Despite advancements in procedures and patient care, mortality rates for neonatal recipients of the Norwood procedure, a palliation for single ventricle congenital malformations, remain high due to the use of a fixed-diameter blood shunt. In this study, a new geometrically tunable blood shunt was investigated to address limitations of the current treatment paradigm (e.g., Modified Blalock-Taussig Shunt) by allowing for controlled modulation of blood flow through the shunt to accommodate physiological changes due to the patient’s growth. First, mathematical and computational cardiovascular models were established to investigate the hemodynamic requirements of growing neonatal patients with shunts and to inform design criteria for shunt diameter changes. Then, two stages of prototyping were performed to design, build and test responsive hydrogel systems that facilitate tuning of the shunt diameter by adjusting the hydrogel’s degree of crosslinking. We examined two mechanisms to drive crosslinking: infusion of chemical crosslinking agents and near-UV photoinitiation. The growth model showed that 15–18% increases in shunt diameter were required to accommodate growing patients’ increasing blood flow; similarly, the computational models demonstrated that blood flow magnitudes were in agreement with previous reports. These target levels of diameter increases were achieved experimentally with model hydrogel systems. We also verified that the photocrosslinkable hydrogel, composed of methacrylated dextran, was contact-nonhemolytic. These results demonstrate proof-of-concept feasibility and reflect the first steps in the development of this novel blood shunt. A tunable shunt design offers a new methodology to rebalance blood flow in this vulnerable patient population during growth and development.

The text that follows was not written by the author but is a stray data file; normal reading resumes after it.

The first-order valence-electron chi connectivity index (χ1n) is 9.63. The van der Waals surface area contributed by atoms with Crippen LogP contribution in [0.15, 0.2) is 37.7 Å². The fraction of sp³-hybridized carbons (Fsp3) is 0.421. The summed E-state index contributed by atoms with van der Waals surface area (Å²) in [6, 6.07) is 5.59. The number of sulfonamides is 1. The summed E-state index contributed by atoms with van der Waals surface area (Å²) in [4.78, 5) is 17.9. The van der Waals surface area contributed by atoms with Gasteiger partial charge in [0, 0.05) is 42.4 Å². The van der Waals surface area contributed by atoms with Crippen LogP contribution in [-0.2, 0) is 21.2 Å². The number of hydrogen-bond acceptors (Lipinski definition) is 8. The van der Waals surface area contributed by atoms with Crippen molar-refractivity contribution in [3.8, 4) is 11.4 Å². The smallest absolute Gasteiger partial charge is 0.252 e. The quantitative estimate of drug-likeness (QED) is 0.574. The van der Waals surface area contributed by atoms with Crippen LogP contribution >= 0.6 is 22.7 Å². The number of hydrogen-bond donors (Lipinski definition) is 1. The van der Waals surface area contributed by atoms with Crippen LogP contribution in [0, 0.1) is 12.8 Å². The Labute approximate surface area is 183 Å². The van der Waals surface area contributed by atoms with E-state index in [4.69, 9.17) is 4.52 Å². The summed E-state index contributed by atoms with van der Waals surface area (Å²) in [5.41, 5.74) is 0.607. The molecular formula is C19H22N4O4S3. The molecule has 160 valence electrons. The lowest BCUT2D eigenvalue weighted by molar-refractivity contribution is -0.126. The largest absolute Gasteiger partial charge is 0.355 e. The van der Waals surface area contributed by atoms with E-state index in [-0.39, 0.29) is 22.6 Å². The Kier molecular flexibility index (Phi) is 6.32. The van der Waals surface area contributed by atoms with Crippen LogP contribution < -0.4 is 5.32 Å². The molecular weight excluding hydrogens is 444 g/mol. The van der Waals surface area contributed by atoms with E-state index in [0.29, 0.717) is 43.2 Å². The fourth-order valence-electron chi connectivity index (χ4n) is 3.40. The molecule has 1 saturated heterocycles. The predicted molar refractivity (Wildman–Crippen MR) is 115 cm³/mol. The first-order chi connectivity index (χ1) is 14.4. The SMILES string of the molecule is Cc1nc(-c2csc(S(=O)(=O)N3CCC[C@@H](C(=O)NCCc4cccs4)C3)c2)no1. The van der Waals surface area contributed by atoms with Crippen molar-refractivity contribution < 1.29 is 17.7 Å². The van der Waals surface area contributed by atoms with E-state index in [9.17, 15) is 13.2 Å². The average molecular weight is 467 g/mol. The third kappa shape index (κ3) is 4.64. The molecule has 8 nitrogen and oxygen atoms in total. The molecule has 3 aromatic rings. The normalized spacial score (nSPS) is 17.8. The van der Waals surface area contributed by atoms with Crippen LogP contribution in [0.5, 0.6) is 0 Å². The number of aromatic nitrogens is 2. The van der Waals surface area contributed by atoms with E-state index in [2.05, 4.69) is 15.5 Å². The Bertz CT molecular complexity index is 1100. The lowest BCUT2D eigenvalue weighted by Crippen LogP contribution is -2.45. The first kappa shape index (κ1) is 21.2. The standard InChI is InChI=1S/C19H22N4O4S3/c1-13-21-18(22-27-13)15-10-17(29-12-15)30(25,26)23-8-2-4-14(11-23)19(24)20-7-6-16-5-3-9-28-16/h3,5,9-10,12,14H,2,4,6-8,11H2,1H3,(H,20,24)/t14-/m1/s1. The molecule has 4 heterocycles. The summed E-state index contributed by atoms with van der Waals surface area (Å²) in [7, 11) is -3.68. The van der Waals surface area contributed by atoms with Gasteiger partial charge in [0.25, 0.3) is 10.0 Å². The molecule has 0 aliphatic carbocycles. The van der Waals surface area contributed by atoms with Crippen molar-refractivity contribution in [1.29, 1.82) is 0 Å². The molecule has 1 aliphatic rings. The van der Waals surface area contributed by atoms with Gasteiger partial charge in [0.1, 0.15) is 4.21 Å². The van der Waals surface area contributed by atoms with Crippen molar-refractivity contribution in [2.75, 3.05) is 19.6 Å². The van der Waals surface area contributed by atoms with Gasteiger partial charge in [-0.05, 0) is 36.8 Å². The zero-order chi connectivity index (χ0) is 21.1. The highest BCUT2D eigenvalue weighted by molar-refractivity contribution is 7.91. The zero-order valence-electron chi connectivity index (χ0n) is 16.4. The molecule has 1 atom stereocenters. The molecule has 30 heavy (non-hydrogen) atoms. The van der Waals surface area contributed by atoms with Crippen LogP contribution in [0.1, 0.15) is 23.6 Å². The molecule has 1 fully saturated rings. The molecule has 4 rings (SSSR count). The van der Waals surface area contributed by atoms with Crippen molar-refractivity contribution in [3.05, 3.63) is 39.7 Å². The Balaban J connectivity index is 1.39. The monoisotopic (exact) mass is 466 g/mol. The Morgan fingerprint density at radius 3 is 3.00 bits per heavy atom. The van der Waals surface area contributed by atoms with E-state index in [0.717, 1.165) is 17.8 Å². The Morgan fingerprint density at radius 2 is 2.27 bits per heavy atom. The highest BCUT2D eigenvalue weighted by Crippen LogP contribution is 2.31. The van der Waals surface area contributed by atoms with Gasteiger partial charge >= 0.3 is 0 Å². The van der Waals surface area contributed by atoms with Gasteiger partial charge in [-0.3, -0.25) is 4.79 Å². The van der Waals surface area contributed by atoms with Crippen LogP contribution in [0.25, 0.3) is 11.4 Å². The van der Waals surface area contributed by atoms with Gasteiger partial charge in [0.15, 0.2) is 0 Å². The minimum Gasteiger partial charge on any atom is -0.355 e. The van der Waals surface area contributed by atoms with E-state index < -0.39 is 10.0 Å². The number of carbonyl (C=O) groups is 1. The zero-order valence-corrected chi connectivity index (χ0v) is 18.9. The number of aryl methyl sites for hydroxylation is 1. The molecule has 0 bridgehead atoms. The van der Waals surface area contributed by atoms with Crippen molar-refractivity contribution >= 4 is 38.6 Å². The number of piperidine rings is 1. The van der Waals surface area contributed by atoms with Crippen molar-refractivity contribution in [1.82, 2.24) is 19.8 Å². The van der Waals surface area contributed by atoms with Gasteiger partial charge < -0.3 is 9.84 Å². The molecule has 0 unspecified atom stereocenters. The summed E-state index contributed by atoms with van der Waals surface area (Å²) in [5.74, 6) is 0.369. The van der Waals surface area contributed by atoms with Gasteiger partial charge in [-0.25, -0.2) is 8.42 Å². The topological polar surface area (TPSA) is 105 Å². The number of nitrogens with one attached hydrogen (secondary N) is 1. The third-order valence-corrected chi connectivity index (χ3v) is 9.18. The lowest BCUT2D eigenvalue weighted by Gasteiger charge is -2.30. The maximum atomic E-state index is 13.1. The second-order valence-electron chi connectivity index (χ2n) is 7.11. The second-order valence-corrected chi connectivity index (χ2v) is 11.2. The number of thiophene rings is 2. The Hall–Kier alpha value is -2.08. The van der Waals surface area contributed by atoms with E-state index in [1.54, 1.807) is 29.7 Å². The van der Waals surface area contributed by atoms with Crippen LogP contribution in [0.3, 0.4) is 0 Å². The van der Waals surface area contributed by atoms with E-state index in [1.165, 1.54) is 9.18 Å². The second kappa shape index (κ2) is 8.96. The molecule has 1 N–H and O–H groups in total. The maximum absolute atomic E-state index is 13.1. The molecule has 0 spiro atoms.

2022 ◽